Are Begonias Perennials or Annuals? Plus, 5 Easy Begonia Care Tips

Most begonias won't survive freezing winters, but indoor plants can live for years.

Begonias are a wildly diverse group of plants. Just like a large extended family with all kinds of personalities and professions, some begonias are at home in sunny porch pots, while others grow well in the ground as a bedding plant, and still others thrive indoors as long-lived houseplants. Some members of the begonia family are demanding and particular—rex begonias are a good example; they grow best indoors, shielded from the wind and other harsh conditions—while other begonias have a go-with-the-flow growing style, such as hybrid bedding varieties. The following tips will help you get the most out of all the begonias in your garden beds and containers.

begonia rex curly fireflush pink plant
Denny Schrock

Annual vs. Perennial Begonias

Botanically speaking, an annual is any plant that completes its life cycle (seed to seed) in one growing season before naturally dying. Plants that survive winter in the landscape, blooming and growing again each year, are called perennials. Many plants from tropical areas, such as most begonias, can live for years, but are often treated as annuals because they won't survive freezing winters outdoors. However, if you brought frost-tender begonias indoors, they would continue to grow so they aren't technically annuals. Annual plants naturally die after growing for a year or less.

Then there's hardy begonia (Begonia grandis). This type of begonia comes back year after year in USDA Hardiness Zones 6-9. Unfortunately, gardeners in Zones 5 and colder don't have a perennial begonia option that will survive outdoors. Hardy begonia can't survive the extremely cold winter temperatures in these areas.

How to Grow Hardy Begonia

Perfect for planting in a shade garden, hardy begonias form a 2- to 3-foot-tall mound of glossy green foliage. Popular with pollinators, hardy begonias produce clusters of pink flowers beginning in midsummer and continuing into fall. Hardy begonia, like most begonias, thrives in moist, organically rich, well-drained soil. Grow it in part to full shade. Unlike many plants, it can grow in deep shade but it will produce fewer flowers.

Once it's established, hardy begonia is a perennial that will tolerate some drought, but it grows best when it's well-watered. Otherwise, this plant benefits from a 2-inch-layer of compost spread over its soil in spring to provide nutrients and help hold moisture in the soil. Deadhead faded flowers to encourage repeat bloom.

Hardy begonia naturalizes well, which means it slowly spreads to form a small colony within a couple of years. It spreads by forming tiny bulblets on the tips of its stems in fall. The bulblets drop to the ground and grow into new plants the following spring. Easy to keep within bounds if needed, the tiny new plants can be dislodged with a hoe or garden trowel.

What to Plant with Hardy Begonias

Pair hardy begonias with spring blooming bulbs. One of the latest plants to emerge in spring, hardy begonia appears well after bulbs finish blooming. This slowly spreading plant will form a carpet of color and texture that will help hide the dying bulb foliage.

Shrubs that tolerate shade, such azalea and rhododendron, are also good planting partners for hardy begonias. These types of shrubs also require little care other than watering during dry spells. Spread a 2-inch layer of shredded bark mulch around shrubs and hardy begonias in early summer to create a nearly care-free landscape bed.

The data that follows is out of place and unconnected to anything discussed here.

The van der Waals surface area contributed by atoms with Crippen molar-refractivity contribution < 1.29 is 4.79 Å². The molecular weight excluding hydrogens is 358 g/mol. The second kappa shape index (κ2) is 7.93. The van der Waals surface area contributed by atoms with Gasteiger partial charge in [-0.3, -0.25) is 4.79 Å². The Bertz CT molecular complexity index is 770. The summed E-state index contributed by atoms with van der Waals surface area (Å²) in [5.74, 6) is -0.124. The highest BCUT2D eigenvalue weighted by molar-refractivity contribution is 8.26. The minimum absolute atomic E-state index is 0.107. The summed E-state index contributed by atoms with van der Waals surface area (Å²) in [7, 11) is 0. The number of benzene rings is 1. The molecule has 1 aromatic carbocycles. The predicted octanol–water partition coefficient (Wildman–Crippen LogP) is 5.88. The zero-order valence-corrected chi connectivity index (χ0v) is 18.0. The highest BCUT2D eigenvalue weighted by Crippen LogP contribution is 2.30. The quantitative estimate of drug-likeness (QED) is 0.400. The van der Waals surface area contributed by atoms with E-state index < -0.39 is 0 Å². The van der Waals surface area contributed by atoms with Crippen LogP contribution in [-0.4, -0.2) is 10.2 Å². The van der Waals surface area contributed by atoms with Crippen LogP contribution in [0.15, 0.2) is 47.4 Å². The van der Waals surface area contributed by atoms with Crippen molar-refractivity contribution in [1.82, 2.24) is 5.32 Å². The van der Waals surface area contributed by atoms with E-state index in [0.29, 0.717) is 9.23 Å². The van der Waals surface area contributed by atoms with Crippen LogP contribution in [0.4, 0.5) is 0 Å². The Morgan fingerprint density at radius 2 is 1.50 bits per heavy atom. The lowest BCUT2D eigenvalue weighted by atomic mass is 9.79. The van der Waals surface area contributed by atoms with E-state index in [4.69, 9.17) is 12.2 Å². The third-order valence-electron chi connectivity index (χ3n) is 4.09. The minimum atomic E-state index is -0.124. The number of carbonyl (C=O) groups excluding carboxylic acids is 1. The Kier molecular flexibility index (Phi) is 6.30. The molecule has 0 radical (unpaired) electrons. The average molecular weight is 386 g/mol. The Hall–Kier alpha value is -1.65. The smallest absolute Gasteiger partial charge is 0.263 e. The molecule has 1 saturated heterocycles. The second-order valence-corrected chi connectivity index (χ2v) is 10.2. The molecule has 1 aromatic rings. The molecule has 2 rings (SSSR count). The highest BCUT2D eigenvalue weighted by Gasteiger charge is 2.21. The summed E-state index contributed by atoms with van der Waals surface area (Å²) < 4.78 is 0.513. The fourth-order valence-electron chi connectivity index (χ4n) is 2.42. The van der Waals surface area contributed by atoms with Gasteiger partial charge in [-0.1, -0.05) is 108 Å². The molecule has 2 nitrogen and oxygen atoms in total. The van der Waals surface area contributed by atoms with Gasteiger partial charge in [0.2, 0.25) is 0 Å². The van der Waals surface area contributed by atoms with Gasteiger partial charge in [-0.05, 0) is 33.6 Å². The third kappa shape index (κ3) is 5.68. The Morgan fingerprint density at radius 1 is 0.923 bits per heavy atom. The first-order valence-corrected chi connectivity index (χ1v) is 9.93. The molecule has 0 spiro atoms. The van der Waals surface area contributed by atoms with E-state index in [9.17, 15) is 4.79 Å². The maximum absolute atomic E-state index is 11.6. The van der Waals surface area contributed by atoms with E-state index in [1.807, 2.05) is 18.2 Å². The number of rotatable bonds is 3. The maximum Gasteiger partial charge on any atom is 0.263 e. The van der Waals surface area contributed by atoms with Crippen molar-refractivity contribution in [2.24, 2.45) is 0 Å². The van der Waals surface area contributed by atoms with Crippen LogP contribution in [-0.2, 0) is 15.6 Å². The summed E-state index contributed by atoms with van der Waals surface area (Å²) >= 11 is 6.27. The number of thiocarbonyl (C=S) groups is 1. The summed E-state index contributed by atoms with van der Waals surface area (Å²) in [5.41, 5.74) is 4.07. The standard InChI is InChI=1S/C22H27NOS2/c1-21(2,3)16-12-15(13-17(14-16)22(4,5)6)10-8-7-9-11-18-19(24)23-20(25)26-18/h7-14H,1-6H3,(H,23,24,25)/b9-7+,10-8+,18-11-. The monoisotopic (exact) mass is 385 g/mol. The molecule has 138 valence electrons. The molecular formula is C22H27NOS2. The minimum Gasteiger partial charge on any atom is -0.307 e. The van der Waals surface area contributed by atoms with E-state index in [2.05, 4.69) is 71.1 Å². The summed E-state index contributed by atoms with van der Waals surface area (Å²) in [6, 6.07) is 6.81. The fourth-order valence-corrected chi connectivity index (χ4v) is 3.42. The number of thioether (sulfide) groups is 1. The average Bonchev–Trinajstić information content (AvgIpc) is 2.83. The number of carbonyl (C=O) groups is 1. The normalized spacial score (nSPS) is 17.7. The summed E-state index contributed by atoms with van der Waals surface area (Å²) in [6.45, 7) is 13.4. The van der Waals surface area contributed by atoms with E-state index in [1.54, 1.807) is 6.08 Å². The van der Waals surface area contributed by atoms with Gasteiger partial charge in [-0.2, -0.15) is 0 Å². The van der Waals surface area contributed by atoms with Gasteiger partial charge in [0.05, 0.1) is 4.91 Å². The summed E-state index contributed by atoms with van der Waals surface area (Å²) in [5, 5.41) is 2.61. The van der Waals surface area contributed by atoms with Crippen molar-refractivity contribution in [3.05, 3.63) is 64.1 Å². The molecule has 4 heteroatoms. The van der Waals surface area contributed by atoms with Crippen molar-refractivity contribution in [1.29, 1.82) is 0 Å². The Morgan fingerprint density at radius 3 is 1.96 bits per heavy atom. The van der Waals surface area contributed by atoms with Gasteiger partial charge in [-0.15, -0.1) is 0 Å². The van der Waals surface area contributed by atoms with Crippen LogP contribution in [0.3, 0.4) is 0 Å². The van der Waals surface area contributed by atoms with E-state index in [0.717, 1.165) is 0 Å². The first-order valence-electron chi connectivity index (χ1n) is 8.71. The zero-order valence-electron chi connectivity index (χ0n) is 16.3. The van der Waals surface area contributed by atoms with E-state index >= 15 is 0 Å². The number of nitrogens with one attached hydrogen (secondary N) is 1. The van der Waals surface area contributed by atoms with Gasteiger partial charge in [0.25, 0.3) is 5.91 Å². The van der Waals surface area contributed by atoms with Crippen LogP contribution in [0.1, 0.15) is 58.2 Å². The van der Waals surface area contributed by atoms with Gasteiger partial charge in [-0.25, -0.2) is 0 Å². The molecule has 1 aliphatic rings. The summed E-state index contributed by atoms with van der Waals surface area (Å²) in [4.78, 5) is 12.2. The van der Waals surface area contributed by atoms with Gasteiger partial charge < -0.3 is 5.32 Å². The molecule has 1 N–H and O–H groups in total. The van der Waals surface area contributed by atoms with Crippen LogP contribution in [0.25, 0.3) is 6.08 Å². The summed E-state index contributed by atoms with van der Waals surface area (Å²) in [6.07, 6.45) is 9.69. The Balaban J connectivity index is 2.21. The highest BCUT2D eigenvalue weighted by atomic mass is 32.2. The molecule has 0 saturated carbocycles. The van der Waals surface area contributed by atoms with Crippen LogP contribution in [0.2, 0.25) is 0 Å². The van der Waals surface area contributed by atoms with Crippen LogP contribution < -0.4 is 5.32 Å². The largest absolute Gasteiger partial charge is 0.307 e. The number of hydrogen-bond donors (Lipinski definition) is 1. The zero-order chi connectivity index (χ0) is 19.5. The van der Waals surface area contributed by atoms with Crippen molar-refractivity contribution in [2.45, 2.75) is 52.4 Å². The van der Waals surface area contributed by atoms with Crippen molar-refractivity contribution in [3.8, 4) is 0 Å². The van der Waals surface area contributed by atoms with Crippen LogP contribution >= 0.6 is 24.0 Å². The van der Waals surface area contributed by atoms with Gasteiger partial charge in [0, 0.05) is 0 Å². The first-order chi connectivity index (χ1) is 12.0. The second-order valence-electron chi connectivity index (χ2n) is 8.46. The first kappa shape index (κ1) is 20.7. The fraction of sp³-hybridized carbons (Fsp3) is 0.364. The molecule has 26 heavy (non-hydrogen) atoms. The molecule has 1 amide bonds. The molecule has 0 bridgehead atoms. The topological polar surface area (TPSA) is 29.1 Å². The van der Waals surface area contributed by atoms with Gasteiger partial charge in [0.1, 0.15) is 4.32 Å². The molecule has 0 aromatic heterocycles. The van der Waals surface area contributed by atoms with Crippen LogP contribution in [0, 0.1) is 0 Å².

dragon wing begonias wishbone flowers
Kim Cornelison

5 Garden Begonia Care Tips

Hybrid garden begonia varieties sold as container and bedding plants are one-season-wonders that are grown like annuals (though technically they can live longer than a year). They provide lush foliage and instant color from late spring until fall. In areas where it freezes, these plants die once cold weather sets in. Maximize your enjoyment of these colorful plants with these basic growing tips.

1. Be Mindful of Pot Size

Popular hybrid begonias, such as 'Dragon Wing' series and the 'BIG' series, grow fast. Plant large hybrids in containers that are at least 18 inches in diameter so they have plenty of space to develop arching, flower-filled stems.

2. Water Consistently

Allow the soil surface to dry to the touch between waterings. If the soil feels dry, water plants deeply. Otherwise, check again the next day. Begonias growing in shade need to be watered less frequently than those growing in full sun.

3. Pay Attention to Sun or Shade Preference

Enjoy begonias in sun or shade. For decades, begonias were primarily shade plants. Plant breeders have developed new varieties of hybrid begonias and wax begonias in recent years that can tolerate direct sun. For example, on a sunny patio you can plant containers of 'Dragon Wing' begonia for stunning, summer-long color. Check plant tags before buying to make sure you're selecting the best types of begonias for the light conditions you have.

4. Add Slow-Release Fertilizer

Begonias don't require lots of nutrients to bloom well. Keep them blooming all summer long by adding a slow-release fertilizer into the soil mix at planting time. Follow package directions to avoid overdoing it, which can burn plants.

5. Extend the Season

Begonias are sensitive to cold temperatures; near-freezing temperatures turn begonia foliage black. Cover plants to prevent early cold spells from cutting the bloom season short. When temperatures below 40℉ threaten in fall, cover potted plants with a blanket, tucking the blanket under the container to keep cold air away from the plant. Early fall blasts of cold are often followed by a stretch of warm days. A little effort protecting plants will likely extend the growing season a week or two.

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